Most prominent is the fear that the Chinese government’s refusal to condemn the Russian invasion and its potential willingness to respond favorably to Russian requests for help may trigger a hostile response from the West, led by the US. In this narrative, China and Chinese companies would face wide-ranging sanctions, which could culminate in Chinese assets no longer being investable.
Markets appear also to think that Russia’s invasion of Ukraine increases the odds that China may attempt to seize control of Taiwan and risk a military standoff with the US. In parallel, Chinese assets are being penalized for what appears to be increased regulatory unpredictability and growing unease about the economic damage caused by China’s zero-COVID policy as authorities struggle to keep control of a fast-spreading outbreak.
Many of these worries may well be valid. Indeed, some of these concerns, such as the increasing friction between China and the US, are long-standing but have now become headline news. However, I worry that the situations of Russia and China may now get conflated. This, in my view, is a false parallel: China is clearly not Russia.
The most obvious difference I would argue is “action” versus “conjecture.” Russia shocked the world by invading a sovereign country, and the consequences of this act for financial assets could be reasonably anticipated. While the laundry list of worries in relation to China warrant close monitoring, they are, for now, still in the realm of conjecture. They may or may not happen. Moreover, for each concern it is possible to construct a plausible positive counternarrative that suggests staying invested and “leaning in” may be a better alternative. For instance, the difficulties faced by Russia’s military campaign may make an invasion of Taiwan less likely, while the fact that the Chinese economy is so intertwined with the West could force both parties to come to some understanding. Conversely, some risks such as the impact of COVID on the Chinese economy may still be underestimated.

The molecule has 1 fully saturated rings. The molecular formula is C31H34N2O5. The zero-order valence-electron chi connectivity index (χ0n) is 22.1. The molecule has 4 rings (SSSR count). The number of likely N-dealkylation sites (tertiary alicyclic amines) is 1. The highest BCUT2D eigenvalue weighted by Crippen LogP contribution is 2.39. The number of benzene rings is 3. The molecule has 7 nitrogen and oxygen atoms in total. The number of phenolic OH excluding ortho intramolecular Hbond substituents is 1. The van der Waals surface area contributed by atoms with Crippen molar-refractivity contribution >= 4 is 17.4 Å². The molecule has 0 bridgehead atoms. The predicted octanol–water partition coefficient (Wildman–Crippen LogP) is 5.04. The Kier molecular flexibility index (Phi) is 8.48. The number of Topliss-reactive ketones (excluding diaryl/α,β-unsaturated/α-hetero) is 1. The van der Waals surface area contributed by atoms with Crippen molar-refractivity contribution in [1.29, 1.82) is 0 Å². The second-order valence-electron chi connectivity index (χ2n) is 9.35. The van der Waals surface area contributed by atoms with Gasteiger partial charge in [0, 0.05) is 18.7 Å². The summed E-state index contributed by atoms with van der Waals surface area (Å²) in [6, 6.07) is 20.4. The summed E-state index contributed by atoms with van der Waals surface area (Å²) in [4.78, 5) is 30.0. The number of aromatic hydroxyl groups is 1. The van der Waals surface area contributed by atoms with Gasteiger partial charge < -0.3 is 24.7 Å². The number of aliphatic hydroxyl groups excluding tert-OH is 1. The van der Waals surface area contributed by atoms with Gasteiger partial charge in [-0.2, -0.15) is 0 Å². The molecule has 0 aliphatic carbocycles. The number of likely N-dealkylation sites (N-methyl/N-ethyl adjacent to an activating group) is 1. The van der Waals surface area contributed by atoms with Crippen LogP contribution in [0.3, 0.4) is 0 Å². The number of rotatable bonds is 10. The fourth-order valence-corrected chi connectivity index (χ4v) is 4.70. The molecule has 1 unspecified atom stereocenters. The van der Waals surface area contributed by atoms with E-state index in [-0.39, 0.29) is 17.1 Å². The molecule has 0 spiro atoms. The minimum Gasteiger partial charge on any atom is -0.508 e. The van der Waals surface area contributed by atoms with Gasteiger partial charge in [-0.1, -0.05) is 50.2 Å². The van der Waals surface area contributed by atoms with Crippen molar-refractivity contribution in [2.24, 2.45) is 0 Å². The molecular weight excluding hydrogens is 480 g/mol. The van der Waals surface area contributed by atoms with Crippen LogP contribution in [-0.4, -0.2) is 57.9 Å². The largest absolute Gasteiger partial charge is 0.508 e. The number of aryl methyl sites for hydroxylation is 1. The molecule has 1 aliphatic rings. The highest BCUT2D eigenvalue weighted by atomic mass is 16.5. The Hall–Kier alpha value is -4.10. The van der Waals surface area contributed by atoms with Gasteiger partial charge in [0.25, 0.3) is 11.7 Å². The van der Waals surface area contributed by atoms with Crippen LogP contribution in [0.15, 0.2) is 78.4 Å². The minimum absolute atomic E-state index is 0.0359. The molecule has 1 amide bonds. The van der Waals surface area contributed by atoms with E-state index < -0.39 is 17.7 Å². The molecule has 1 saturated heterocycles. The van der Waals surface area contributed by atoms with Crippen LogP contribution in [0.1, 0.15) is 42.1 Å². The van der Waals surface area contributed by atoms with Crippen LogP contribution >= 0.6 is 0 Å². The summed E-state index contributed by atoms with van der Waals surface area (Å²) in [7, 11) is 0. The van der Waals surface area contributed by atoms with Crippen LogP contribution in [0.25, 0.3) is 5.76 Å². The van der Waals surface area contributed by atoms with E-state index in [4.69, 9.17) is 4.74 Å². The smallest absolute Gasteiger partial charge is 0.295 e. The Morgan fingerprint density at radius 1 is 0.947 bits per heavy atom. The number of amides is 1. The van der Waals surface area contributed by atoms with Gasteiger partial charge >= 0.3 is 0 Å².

Ultimately, the puzzle that investors need to solve is to what extent risks are priced in and whether they now get sufficiently compensated for the risk. In truth, there is no easy answer, particularly given the importance of China to the global economy and emerging markets.
Some might say “no way, not me” while others might be more willing to explore whether the risk/reward balance has sufficiently tipped in their favor. Which way one answers this question depends on personal risk appetite, client expectations, investment horizon, and knowledge of the assets in question.
Personally, I believe it is important to keep in mind that the range of outcomes is still just that — a range. Nobody knows what is going to happen. Sure, there are plenty of opinions and predictions, but serious risk management is not one sided. Reducing risk right now by selling Chinese assets might turn out to be a large, risky bet. Those of us who survived investing through the global financial crisis know that reducing “risk” into the end of 2008 became extremely risky when the calendar flipped to 2009.
I don’t know if this is the same situation here. All I am trying to do is keep an open and rational mind and not let the headlines force my hand into what might be a mistake that could take many years to reverse, while seeking to assess the long-term risk/reward equation and the potential range of outcomes.